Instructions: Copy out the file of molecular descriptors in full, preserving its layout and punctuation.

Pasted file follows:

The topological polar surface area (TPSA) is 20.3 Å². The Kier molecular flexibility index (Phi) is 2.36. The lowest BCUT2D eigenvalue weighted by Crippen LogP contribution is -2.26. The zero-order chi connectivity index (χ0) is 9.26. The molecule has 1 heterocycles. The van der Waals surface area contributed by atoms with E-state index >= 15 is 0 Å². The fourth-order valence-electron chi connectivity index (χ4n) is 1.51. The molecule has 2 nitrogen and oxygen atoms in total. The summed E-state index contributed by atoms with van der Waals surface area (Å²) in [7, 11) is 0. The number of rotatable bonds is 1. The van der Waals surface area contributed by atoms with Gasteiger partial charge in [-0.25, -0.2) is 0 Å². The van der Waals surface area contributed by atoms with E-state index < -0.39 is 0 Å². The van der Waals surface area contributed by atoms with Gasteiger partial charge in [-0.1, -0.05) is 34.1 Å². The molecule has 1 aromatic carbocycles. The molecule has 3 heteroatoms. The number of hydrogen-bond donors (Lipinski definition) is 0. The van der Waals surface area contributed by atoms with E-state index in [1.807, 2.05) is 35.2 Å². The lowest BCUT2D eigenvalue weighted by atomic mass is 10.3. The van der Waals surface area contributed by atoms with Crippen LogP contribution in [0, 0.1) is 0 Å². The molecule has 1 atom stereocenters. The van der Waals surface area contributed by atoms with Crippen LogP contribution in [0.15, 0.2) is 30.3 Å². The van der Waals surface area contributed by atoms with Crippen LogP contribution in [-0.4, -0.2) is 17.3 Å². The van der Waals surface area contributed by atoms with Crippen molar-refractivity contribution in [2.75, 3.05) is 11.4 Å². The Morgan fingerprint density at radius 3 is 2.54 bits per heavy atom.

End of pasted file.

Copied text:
The topological polar surface area (TPSA) is 20.3 Å². The Kier molecular flexibility index (Phi) is 2.36. The lowest BCUT2D eigenvalue weighted by Crippen LogP contribution is -2.26. The zero-order chi connectivity index (χ0) is 9.26. The molecule has 1 heterocycles. The van der Waals surface area contributed by atoms with E-state index >= 15 is 0 Å². The fourth-order valence-electron chi connectivity index (χ4n) is 1.51. The molecule has 2 nitrogen and oxygen atoms in total. The summed E-state index contributed by atoms with van der Waals surface area (Å²) in [7, 11) is 0. The number of rotatable bonds is 1. The van der Waals surface area contributed by atoms with Gasteiger partial charge in [-0.25, -0.2) is 0 Å². The van der Waals surface area contributed by atoms with E-state index < -0.39 is 0 Å². The van der Waals surface area contributed by atoms with Gasteiger partial charge in [-0.1, -0.05) is 34.1 Å². The molecule has 1 aromatic carbocycles. The molecule has 3 heteroatoms. The number of hydrogen-bond donors (Lipinski definition) is 0. The van der Waals surface area contributed by atoms with E-state index in [1.807, 2.05) is 35.2 Å². The lowest BCUT2D eigenvalue weighted by atomic mass is 10.3. The van der Waals surface area contributed by atoms with Crippen LogP contribution in [0, 0.1) is 0 Å². The molecule has 1 atom stereocenters. The van der Waals surface area contributed by atoms with Crippen LogP contribution in [0.15, 0.2) is 30.3 Å². The van der Waals surface area contributed by atoms with Crippen LogP contribution in [-0.4, -0.2) is 17.3 Å². The van der Waals surface area contributed by atoms with Crippen molar-refractivity contribution in [2.75, 3.05) is 11.4 Å². The Morgan fingerprint density at radius 3 is 2.54 bits per heavy atom.